Research suggests that smartphones have become a necessity in the lives of individuals (Campbell & Park, 2008), with some 4.23 billion smartphones being used around the world (Statista.com, 2016).
A study of 2,097 American smartphone users reported that 60% of users cannot go 1 hr without checking their smartphones with 54% reporting they checked their smartphones while lying in bed, 39% checked their smartphone while using the bathroom, and 30% checked it during a meal with others (Lookout Mobile Security, 2012). Such findings suggest that some individuals show signs of smartphone dependence. Negative consequences of smartphone use have been investigated over the last 10 years. For instance, Salehan and Negahban (2013) found that high smartphone use is associated with high social networking site (SNS) use and that SNS use was a predictor of smartphone addiction.
Research has also shown that smartphone users who report more frequent SNS use also report higher addictive tendencies (Wu, Cheung, Ku, & Hung, 2013). Dependency may occur due to the immediacy of the reward factors when checking a smartphone. This has been termed as the “check habit” (Oulasvirta, Rattenbury, Ma, & Raita, 2012) in which individuals are prone to wanting to compulsively check their smartphones for updates. Research into smartphone use and personality is an area that has received increasing attention. Research has shown that extroverts are more likely to own a smartphone and are also more likely to use the texting functions to communicate with others (de Montjoye, Quoidbach, Robic, & Pentland, 2013; Lane & Manner, 2012; Phillips, Butt, & Blaszczynski, 2006). Bianchi and Phillips (2005) reported that problem mobile phone use was a function of age, extraversion, and low self-esteem.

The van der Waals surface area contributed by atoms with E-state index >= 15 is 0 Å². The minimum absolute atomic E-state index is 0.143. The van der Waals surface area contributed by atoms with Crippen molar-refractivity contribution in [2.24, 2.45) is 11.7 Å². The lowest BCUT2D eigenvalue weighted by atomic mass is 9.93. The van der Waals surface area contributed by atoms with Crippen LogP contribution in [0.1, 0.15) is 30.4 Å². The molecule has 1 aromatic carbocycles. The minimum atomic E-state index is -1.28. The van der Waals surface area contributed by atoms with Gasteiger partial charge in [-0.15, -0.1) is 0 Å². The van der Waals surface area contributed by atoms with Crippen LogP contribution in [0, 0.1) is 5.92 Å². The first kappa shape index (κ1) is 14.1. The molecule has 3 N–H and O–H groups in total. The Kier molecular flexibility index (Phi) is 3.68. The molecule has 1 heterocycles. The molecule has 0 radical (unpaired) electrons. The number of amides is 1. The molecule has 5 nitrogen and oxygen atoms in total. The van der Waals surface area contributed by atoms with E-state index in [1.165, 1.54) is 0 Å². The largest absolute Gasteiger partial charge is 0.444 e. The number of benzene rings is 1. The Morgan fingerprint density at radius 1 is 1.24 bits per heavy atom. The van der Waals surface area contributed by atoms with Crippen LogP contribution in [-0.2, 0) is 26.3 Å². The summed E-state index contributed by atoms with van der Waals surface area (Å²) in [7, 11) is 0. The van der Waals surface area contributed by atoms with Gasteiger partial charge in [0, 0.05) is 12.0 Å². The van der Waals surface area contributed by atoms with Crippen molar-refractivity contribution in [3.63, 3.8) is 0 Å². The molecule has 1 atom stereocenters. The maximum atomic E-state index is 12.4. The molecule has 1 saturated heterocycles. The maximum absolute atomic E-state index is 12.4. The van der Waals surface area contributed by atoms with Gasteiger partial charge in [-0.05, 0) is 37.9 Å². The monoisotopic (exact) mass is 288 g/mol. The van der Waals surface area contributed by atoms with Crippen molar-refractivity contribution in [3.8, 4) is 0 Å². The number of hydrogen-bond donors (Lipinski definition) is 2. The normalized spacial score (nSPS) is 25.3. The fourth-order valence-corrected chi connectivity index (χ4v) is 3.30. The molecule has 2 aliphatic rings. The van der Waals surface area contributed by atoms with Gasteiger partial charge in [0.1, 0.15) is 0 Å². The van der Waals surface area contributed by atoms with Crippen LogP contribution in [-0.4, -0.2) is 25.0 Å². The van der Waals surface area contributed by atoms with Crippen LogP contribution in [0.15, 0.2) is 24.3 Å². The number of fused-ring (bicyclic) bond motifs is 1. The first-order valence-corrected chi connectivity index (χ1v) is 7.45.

Research has also shown that extraverts use social media for social enhancement, whereas introverts use social media to disclose personal information (e.g., Ross et al., 2009; Zywica & Danowski, 2008), thus using it for social compensation (Amichai-Hamburger & Vinitzky, 2010). Roberts, Pullig, and Manolis (2014) found introversion was negatively associated with smartphone addiction. Research by Ehrenberg, Juckes, White, and Walsh (2008) has demonstrated an association between neuroticism and smartphone addiction.
More recently, Andreassen et al. (2016) reported significant correlations between symptoms of addictive technology use and attention-deficit/hyperactivity disorder, obsessive-compulsive disorder, anxiety, and depression. Age appeared to be inversely related to the addictive use of technologies. Furthermore, being female was significantly associated with the addictive use of social media. Taken together, these studies suggest that personality and demographic factors play a role in how people interact with smartphones.